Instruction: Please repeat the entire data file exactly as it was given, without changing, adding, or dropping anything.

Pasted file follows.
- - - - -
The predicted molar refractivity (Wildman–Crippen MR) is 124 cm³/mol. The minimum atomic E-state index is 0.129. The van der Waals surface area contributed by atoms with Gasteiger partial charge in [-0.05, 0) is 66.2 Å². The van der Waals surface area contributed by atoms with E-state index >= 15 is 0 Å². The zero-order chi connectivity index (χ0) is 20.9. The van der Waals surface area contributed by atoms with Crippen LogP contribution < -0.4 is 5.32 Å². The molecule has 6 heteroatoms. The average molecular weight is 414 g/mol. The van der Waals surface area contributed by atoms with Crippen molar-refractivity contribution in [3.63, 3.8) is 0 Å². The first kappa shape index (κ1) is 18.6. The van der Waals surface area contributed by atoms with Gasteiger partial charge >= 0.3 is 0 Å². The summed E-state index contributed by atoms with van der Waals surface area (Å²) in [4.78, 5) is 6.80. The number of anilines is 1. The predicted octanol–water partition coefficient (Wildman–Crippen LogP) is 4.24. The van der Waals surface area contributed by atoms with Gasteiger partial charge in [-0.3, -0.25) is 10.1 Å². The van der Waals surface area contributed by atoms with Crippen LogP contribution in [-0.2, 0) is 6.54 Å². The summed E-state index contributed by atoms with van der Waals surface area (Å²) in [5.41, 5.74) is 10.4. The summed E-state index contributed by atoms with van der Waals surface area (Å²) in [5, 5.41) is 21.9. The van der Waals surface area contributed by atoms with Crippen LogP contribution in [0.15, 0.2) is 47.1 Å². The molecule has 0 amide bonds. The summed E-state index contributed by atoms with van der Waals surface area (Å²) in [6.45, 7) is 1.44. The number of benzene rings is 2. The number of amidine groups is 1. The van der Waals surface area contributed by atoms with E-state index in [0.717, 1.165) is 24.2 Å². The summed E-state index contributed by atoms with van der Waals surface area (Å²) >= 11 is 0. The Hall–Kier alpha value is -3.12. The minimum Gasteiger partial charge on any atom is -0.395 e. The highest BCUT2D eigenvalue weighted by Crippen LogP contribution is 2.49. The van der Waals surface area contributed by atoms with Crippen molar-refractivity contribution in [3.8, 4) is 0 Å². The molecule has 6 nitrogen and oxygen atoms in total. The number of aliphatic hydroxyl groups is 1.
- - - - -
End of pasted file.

The predicted molar refractivity (Wildman–Crippen MR) is 124 cm³/mol. The minimum atomic E-state index is 0.129. The van der Waals surface area contributed by atoms with Gasteiger partial charge in [-0.05, 0) is 66.2 Å². The van der Waals surface area contributed by atoms with E-state index >= 15 is 0 Å². The zero-order chi connectivity index (χ0) is 20.9. The van der Waals surface area contributed by atoms with Crippen LogP contribution < -0.4 is 5.32 Å². The molecule has 6 heteroatoms. The average molecular weight is 414 g/mol. The van der Waals surface area contributed by atoms with Crippen molar-refractivity contribution in [3.63, 3.8) is 0 Å². The first kappa shape index (κ1) is 18.6. The van der Waals surface area contributed by atoms with Gasteiger partial charge >= 0.3 is 0 Å². The summed E-state index contributed by atoms with van der Waals surface area (Å²) in [4.78, 5) is 6.80. The number of anilines is 1. The predicted octanol–water partition coefficient (Wildman–Crippen LogP) is 4.24. The van der Waals surface area contributed by atoms with Gasteiger partial charge in [-0.3, -0.25) is 10.1 Å². The van der Waals surface area contributed by atoms with Crippen LogP contribution in [-0.2, 0) is 6.54 Å². The summed E-state index contributed by atoms with van der Waals surface area (Å²) in [5.41, 5.74) is 10.4. The summed E-state index contributed by atoms with van der Waals surface area (Å²) in [5, 5.41) is 21.9. The van der Waals surface area contributed by atoms with Crippen LogP contribution in [0.15, 0.2) is 47.1 Å². The molecule has 0 amide bonds. The summed E-state index contributed by atoms with van der Waals surface area (Å²) in [6.45, 7) is 1.44. The number of benzene rings is 2. The number of amidine groups is 1. The van der Waals surface area contributed by atoms with E-state index in [0.717, 1.165) is 24.2 Å². The summed E-state index contributed by atoms with van der Waals surface area (Å²) >= 11 is 0. The Hall–Kier alpha value is -3.12. The minimum Gasteiger partial charge on any atom is -0.395 e. The highest BCUT2D eigenvalue weighted by Crippen LogP contribution is 2.49. The van der Waals surface area contributed by atoms with Crippen molar-refractivity contribution in [3.8, 4) is 0 Å². The molecule has 6 nitrogen and oxygen atoms in total. The number of aliphatic hydroxyl groups is 1.